The stock market is breaking records, economic growth is beating forecasts and consumer confidence is at its highest levels since 2000.
“Business is looking better than ever with business enthusiasm at record levels. Stock Market at an all-time high,” President Donald Trump tweeted in August. “That doesn’t just happen!”
The White House has frequently pointed to economic figures to show that Trump has been a success in office. Liberal cable news pundits, however, frequently say that Trump is taking credit for continued post-recession growth that took place under President Barack Obama.
Two economists The Daily Caller talked with Tuesday said it is complicated who gets the credit, but noted there are reasons people have confidence under the Trump administration.
“The Trump administration hasn’t produced any significant economic policies (yet) while introducing massive amounts of uncertainty around health insurance markets, free-trade agreements, immigration policy, basic governance, etc. On the other side of the ledger, the only thing that may have been a positive factor for economic performance is the expectation of business tax cuts and deregulation,” Stan Veuger, resident scholar at the American Enterprise Institute, told TheDC.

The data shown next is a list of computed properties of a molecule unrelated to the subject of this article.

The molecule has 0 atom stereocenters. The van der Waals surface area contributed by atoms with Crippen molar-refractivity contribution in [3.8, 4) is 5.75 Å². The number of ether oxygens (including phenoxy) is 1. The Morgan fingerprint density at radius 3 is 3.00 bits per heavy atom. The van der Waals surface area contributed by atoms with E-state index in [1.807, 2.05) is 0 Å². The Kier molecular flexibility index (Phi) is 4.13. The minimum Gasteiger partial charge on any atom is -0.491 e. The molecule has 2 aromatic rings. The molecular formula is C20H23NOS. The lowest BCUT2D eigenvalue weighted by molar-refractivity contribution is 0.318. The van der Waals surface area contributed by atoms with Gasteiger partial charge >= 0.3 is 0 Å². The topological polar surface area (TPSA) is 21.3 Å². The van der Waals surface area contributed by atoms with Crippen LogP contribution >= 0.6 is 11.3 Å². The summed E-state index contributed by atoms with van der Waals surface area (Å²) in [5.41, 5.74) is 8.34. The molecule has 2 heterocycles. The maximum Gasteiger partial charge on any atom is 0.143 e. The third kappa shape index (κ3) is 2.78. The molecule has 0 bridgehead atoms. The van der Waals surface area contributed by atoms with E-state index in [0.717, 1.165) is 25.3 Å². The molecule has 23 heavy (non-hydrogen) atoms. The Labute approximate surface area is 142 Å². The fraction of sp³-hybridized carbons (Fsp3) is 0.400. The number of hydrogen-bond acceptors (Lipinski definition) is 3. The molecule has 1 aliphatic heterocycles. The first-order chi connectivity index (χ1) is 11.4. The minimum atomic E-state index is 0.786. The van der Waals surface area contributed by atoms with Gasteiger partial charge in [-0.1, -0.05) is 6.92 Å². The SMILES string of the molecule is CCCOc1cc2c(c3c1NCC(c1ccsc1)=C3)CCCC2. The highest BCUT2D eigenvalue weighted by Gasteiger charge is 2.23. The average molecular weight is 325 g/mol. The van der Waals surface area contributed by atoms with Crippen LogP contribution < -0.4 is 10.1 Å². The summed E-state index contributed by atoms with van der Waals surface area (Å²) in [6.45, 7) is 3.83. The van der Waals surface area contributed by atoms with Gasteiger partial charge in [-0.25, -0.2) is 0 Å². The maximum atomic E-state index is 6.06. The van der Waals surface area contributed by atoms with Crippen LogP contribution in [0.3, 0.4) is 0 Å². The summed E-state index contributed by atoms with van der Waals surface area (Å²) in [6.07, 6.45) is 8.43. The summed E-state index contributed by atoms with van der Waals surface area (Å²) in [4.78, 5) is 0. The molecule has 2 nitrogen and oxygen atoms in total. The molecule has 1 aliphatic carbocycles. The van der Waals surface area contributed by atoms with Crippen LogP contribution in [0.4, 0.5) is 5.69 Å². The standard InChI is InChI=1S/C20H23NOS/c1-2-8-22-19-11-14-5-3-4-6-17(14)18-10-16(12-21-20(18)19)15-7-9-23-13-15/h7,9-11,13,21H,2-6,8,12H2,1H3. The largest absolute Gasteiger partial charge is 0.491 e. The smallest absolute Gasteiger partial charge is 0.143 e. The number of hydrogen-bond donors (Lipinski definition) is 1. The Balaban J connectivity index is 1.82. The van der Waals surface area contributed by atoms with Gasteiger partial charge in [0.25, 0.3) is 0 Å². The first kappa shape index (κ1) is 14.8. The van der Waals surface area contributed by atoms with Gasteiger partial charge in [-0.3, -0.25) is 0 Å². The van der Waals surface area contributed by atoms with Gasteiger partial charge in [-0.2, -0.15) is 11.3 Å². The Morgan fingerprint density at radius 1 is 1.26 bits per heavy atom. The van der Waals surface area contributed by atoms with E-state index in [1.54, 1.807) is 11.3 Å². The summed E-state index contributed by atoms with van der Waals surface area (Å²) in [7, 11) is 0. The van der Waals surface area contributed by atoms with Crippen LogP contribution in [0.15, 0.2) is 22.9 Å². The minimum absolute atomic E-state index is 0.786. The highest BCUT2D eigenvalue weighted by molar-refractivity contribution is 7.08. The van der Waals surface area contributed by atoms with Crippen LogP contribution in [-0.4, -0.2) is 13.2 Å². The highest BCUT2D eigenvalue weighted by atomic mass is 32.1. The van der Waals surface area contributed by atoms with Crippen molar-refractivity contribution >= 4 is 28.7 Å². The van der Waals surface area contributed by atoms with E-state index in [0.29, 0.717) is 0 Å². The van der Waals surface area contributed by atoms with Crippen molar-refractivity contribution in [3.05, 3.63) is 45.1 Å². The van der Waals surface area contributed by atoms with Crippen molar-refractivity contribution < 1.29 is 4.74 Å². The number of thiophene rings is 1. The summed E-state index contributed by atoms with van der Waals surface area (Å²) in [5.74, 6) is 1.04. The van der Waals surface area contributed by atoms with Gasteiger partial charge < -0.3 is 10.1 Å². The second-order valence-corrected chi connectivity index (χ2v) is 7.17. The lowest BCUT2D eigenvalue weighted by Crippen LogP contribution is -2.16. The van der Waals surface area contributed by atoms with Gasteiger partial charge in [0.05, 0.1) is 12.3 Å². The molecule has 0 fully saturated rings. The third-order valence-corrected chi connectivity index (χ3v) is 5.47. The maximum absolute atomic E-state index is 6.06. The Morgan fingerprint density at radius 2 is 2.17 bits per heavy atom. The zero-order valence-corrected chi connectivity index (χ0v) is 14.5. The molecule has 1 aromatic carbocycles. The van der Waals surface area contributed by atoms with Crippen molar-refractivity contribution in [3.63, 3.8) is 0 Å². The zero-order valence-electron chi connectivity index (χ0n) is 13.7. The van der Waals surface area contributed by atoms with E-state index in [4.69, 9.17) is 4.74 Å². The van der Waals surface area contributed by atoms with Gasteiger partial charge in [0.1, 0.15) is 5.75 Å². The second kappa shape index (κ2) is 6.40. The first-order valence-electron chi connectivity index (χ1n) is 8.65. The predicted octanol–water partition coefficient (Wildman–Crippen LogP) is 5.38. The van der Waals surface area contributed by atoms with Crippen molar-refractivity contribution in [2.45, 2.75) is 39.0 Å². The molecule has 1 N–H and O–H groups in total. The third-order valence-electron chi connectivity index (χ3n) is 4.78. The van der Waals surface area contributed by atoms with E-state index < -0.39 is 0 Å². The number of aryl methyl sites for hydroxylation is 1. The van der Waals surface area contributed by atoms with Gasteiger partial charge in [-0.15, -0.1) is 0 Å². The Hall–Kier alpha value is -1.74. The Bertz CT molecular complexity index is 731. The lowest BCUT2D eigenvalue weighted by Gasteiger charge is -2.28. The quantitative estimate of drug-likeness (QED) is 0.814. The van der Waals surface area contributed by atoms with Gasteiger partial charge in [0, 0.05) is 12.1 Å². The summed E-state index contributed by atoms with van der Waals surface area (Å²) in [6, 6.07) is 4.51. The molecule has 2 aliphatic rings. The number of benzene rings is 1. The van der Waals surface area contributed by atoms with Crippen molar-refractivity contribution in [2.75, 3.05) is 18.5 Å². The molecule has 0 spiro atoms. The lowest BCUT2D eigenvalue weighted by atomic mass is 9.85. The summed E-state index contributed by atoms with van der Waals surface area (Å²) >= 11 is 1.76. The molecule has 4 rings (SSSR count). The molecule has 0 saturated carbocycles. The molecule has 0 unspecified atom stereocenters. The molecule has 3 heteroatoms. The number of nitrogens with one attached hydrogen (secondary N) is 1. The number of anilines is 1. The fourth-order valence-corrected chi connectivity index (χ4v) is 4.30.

“Beyond that, what we’re seeing (and we’re seeing this in Europe as well, importantly — global stock markets have performed similarly to US ones) is simply the continuation of the post-financial crisis recovery that started early in the Obama administration.”
Jeffrey Miron, director of undergraduate studies in the Department of Economics at Harvard University and director of economics studies at the Cato Institute, agreed with Veuger.
“The only thing I might add: regardless of how much regulation the administration might have adjusted or de-emphasized or repealed so far (not a huge amount, as best I can tell) we are nevertheless in a somewhat different regime on this front because, compared to what might have occurred under a President Clinton, the administration is not proposing lots of new regulation,” Miron said. “Thus, the private sector probably has a bit more comfort that, in the short to medium term, it can plan without the risk of major new [regulations].”